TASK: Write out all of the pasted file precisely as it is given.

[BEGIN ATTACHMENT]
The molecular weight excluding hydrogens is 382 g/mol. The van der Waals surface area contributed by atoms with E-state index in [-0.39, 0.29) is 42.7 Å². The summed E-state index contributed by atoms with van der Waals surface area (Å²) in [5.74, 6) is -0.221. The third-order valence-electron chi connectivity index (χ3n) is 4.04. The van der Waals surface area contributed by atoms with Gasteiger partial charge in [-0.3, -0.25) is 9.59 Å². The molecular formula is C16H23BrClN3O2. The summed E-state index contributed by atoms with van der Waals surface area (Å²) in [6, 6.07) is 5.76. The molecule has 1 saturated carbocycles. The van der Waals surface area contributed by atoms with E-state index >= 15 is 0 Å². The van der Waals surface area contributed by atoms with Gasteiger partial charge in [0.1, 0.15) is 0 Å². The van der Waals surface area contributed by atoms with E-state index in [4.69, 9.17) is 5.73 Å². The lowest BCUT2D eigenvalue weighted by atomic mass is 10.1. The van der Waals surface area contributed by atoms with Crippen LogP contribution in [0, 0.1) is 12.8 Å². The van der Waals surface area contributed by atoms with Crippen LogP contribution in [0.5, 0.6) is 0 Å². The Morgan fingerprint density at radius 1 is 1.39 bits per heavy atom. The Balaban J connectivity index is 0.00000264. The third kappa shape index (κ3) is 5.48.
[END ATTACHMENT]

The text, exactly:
The molecular weight excluding hydrogens is 382 g/mol. The van der Waals surface area contributed by atoms with E-state index in [-0.39, 0.29) is 42.7 Å². The summed E-state index contributed by atoms with van der Waals surface area (Å²) in [5.74, 6) is -0.221. The third-order valence-electron chi connectivity index (χ3n) is 4.04. The van der Waals surface area contributed by atoms with Gasteiger partial charge in [-0.3, -0.25) is 9.59 Å². The molecular formula is C16H23BrClN3O2. The summed E-state index contributed by atoms with van der Waals surface area (Å²) in [6, 6.07) is 5.76. The molecule has 1 saturated carbocycles. The van der Waals surface area contributed by atoms with E-state index >= 15 is 0 Å². The van der Waals surface area contributed by atoms with Gasteiger partial charge in [0.1, 0.15) is 0 Å². The van der Waals surface area contributed by atoms with E-state index in [4.69, 9.17) is 5.73 Å². The lowest BCUT2D eigenvalue weighted by atomic mass is 10.1. The van der Waals surface area contributed by atoms with Crippen LogP contribution in [0, 0.1) is 12.8 Å². The van der Waals surface area contributed by atoms with Crippen LogP contribution in [0.5, 0.6) is 0 Å². The Morgan fingerprint density at radius 1 is 1.39 bits per heavy atom. The Balaban J connectivity index is 0.00000264. The third kappa shape index (κ3) is 5.48.